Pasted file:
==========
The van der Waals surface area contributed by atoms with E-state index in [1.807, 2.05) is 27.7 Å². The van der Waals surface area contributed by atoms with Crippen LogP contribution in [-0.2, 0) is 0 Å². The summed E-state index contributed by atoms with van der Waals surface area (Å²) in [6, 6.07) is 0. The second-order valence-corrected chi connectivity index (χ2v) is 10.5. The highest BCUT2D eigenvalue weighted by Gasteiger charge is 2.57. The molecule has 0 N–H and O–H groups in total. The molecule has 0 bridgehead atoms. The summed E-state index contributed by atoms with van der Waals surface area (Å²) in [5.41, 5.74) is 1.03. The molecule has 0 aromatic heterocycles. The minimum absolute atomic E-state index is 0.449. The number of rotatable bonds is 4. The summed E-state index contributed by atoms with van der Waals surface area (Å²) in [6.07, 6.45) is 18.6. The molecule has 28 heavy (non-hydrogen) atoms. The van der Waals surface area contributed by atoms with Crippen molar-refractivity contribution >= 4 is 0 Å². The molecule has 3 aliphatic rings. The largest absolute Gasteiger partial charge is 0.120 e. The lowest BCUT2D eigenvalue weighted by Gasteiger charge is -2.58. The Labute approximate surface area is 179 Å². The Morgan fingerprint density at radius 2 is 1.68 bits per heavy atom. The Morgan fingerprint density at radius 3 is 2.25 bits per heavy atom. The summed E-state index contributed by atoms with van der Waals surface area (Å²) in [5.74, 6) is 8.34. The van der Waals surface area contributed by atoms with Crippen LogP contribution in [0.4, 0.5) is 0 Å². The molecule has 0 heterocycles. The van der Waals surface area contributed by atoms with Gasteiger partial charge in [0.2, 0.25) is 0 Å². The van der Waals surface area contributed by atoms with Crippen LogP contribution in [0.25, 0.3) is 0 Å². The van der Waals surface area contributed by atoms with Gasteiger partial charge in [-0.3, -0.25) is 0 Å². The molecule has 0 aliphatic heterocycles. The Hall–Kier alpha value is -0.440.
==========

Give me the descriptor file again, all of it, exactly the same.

The van der Waals surface area contributed by atoms with E-state index in [1.807, 2.05) is 27.7 Å². The van der Waals surface area contributed by atoms with Crippen LogP contribution in [-0.2, 0) is 0 Å². The summed E-state index contributed by atoms with van der Waals surface area (Å²) in [6, 6.07) is 0. The second-order valence-corrected chi connectivity index (χ2v) is 10.5. The highest BCUT2D eigenvalue weighted by Gasteiger charge is 2.57. The molecule has 0 N–H and O–H groups in total. The molecule has 0 bridgehead atoms. The summed E-state index contributed by atoms with van der Waals surface area (Å²) in [5.41, 5.74) is 1.03. The molecule has 0 aromatic heterocycles. The minimum absolute atomic E-state index is 0.449. The number of rotatable bonds is 4. The summed E-state index contributed by atoms with van der Waals surface area (Å²) in [6.07, 6.45) is 18.6. The molecule has 28 heavy (non-hydrogen) atoms. The van der Waals surface area contributed by atoms with Crippen molar-refractivity contribution >= 4 is 0 Å². The molecule has 3 aliphatic rings. The largest absolute Gasteiger partial charge is 0.120 e. The lowest BCUT2D eigenvalue weighted by Gasteiger charge is -2.58. The Labute approximate surface area is 179 Å². The Morgan fingerprint density at radius 2 is 1.68 bits per heavy atom. The Morgan fingerprint density at radius 3 is 2.25 bits per heavy atom. The summed E-state index contributed by atoms with van der Waals surface area (Å²) in [5.74, 6) is 8.34. The van der Waals surface area contributed by atoms with Crippen LogP contribution in [0.4, 0.5) is 0 Å². The molecule has 0 heterocycles. The van der Waals surface area contributed by atoms with Gasteiger partial charge in [0.2, 0.25) is 0 Å². The van der Waals surface area contributed by atoms with Crippen LogP contribution in [0.25, 0.3) is 0 Å². The van der Waals surface area contributed by atoms with Gasteiger partial charge in [-0.3, -0.25) is 0 Å². The molecule has 0 aliphatic heterocycles. The Hall–Kier alpha value is -0.440.